Niger State Governorship Candidates Abu Lolo, Umar Nasko Compared

Niger State Governorship Candidates Abu Lolo, Umar Nasko Compared

How are the highly-anticipated governorship elections affecting views and sympathies of Nigerians across the country? This time, we're focusing on the reports coming from Niger state. Writing exclusively for Legit.ng, our guest author Dr. Ibraheem Dooba compares two Niger state governorship candidates, Abu Lolo and Umar Nasko.

It’s not a secret that both Niger state governorship candidates, Abu Lolo (the APC) and Umar Nasko (the PDP) are “barrack boys” on account of their parents being generals. What else unites or separates them? This is a definitive guide on the candidates.

Abu Lolo vs Umar Nasko: Age

Abu Lolo of the APC turned 47 recently. Umar Nasko of the PDP turned 40 last week.  Both are young men. Many Niger state residents, however, hold Umar Nasko’s relatively younger age against him. This is wrong. Take Murtala Mohammed, who was assassinated at the age of 38: Nigerians and Africans still remember his leadership.

The same goes for the civilians of the past – a past that we now refer to as “the good old days.” Aminu Kano was a young teacher in Bauchi when he teamed up with Sa’adu Zungur (the irrepressible poet) to deepen the “talakawa” movement and become “a spot of bother” for the establishment.

Thus, young age is actually good; sometimes, we need the recklessness of youth to dare. Besides, in Nigeria, the old and the used, and the nice and the new have failed us in recent memory. Thus, this isn’t a criterion of serious concern. I’m giving both the candidates zeroes on this one.

Abu Lolo vs Umar Nasko: Personality

Ali Baba of the CBN told me that Umar Nasko is “a nice friendly guy”. I meet with Abu Lolo frequently, and I can say he’s also nice.  You can say the same thing about most Nigerian leaders. Probably that’s why most of our leaders are ineffective. Examining the personalities of our past leaders, you’d discover that many of them have never been accused of being “nice”.

Indeed, a leader needs to be not-nice to make decisions. In one of his lectures, Dr. Mahathir Mohamed, former Prime Minister of Malaysia, said, tongue-in-cheek, “You know they called us bullies.” Abdallah Badawi, who took over, was “a nice guy” – a darling of the media. But whereas Dr. Mahathir was interesting and colourful, Badawi was boring. Where Mahathir was decisive and effective, Badawi equivocated. His own party soon got rid of him.

President Park of South Korea wasn’t nice. Lee Kwan Yew of Singapore wasn’t nice. Churchill wasn’t nice. Even our own Mandela wasn’t nice. They all were able to empathize, but don’t confuse that with being nice.

Back home, I’ve met Governor Kwankwaso. And I can tell you that man is not a nice person. After I left Kano, I wrote a nasty column expressing my discontents. He wasted my time, I wrote. But everyone bears witness today that Kwankwaso is a good governor. Indeed, I’ve written many columns to appreciate this fact and to thank him for giving us at least one decent state in the North.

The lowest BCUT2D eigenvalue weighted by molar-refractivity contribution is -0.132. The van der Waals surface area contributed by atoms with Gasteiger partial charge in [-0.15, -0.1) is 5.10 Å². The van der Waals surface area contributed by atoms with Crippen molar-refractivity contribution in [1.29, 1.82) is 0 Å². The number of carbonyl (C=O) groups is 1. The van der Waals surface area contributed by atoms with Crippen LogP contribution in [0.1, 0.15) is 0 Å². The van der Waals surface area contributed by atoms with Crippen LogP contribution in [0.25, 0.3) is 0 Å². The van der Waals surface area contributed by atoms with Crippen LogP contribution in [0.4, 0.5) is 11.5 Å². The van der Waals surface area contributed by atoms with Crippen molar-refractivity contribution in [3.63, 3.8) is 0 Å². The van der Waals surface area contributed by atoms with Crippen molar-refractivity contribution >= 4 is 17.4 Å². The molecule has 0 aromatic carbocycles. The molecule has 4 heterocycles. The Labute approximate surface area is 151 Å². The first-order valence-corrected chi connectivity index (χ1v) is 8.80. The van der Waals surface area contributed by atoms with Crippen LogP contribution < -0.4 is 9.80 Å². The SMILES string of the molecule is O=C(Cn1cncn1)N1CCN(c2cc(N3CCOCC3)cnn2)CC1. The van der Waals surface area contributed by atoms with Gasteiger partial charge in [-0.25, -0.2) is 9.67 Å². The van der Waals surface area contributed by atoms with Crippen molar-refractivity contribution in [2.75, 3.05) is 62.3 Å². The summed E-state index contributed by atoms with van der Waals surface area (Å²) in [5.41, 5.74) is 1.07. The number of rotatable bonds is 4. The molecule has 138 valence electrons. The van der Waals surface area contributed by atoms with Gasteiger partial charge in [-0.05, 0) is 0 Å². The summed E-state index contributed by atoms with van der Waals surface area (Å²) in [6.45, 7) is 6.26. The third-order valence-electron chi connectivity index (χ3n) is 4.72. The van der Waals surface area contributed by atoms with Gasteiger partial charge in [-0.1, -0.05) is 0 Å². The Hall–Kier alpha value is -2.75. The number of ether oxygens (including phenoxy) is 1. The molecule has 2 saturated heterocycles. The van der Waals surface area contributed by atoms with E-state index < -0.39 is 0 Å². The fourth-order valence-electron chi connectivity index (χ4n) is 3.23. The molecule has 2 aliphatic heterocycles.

So, we don’t need a nice governor in Niger state. We need someone who would not only step on toes, but someone who would also crush feet with a sledgehammer – someone who’d run after the bad guys with a koboko. For you’re either toothless or ruthless. I therefore give both candidates another zero mark for being nice.

Abu Lolo vs Umar Nasko: Credibility

This is where things get interesting. Both the APC and PDP candidates worked for the Chief Servant’s government as commissioners. Abu Lolo left on his own volition when he discovered the government wasn’t a serious one. Nasko had to be sacked on suspicion of corruption.

Although the Governor ate his own vomit by bringing him back, this is a clear difference between the two. And on this scale, I score Abu Lolo 10 and Umar Nasko three. To his credit, he wasn’t convicted, so we can’t call him corrupt. Can he be called a thief? No. But then, only President Jonathan has the legal expertise to make that call.

Abu Lolo vs Umar Nasko: Party

Here, too, the difference is clear. One is from a party that’s peopled with suspected rapists, thieves, election riggers, yam-and-goat parable composers and idiots. The other is from a party that, although not perfect, inspires confidence; is populated by smart people and has enacted a change movement in Nigeria.

I’ve seen Buhari on Abu Lolo’s posters. I’ve not seen President Jonathan on Umar Nasko’s posters. For choosing the wrong party, Umar Nasko gets zero. For choosing the right one, Abu Lolo gets 10.

For those not keeping count, Abu Lolo has, so far, scored 20, while Umar Nasko of the PDP has scored three points. Next time, I'll evaluate the education of these two Niger state governorship candidates, their ideas for transforming the state, their choice of running mates and their leadership capabilities.

Dr. Dooba is a data scientist, a teacher and a columnist.

This article expresses the author’s opinion only. The views and opinions expressed here do not necessarily represent those of Legit.ng or its editors.

Source: Legit.ng

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